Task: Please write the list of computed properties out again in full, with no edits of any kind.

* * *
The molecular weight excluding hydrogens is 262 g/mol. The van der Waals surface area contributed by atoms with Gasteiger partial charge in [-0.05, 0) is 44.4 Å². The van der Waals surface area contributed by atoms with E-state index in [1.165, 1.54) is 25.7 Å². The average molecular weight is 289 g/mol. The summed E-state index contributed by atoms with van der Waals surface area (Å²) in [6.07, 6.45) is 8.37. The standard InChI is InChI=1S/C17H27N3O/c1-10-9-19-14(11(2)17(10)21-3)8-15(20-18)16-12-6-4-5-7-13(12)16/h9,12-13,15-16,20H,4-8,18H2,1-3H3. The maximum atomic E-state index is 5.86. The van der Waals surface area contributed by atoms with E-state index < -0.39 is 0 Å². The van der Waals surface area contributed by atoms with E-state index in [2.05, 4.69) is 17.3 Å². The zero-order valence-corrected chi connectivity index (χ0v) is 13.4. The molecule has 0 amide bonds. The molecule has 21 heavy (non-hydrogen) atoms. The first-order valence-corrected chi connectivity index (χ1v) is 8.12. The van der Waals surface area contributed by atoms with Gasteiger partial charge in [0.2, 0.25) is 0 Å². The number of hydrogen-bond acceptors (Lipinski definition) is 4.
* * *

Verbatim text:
The molecular weight excluding hydrogens is 262 g/mol. The van der Waals surface area contributed by atoms with Gasteiger partial charge in [-0.05, 0) is 44.4 Å². The van der Waals surface area contributed by atoms with E-state index in [1.165, 1.54) is 25.7 Å². The average molecular weight is 289 g/mol. The summed E-state index contributed by atoms with van der Waals surface area (Å²) in [6.07, 6.45) is 8.37. The standard InChI is InChI=1S/C17H27N3O/c1-10-9-19-14(11(2)17(10)21-3)8-15(20-18)16-12-6-4-5-7-13(12)16/h9,12-13,15-16,20H,4-8,18H2,1-3H3. The maximum atomic E-state index is 5.86. The van der Waals surface area contributed by atoms with E-state index < -0.39 is 0 Å². The van der Waals surface area contributed by atoms with E-state index in [2.05, 4.69) is 17.3 Å². The zero-order valence-corrected chi connectivity index (χ0v) is 13.4. The molecule has 0 amide bonds. The molecule has 21 heavy (non-hydrogen) atoms. The first-order valence-corrected chi connectivity index (χ1v) is 8.12. The van der Waals surface area contributed by atoms with Gasteiger partial charge in [0.2, 0.25) is 0 Å². The number of hydrogen-bond acceptors (Lipinski definition) is 4.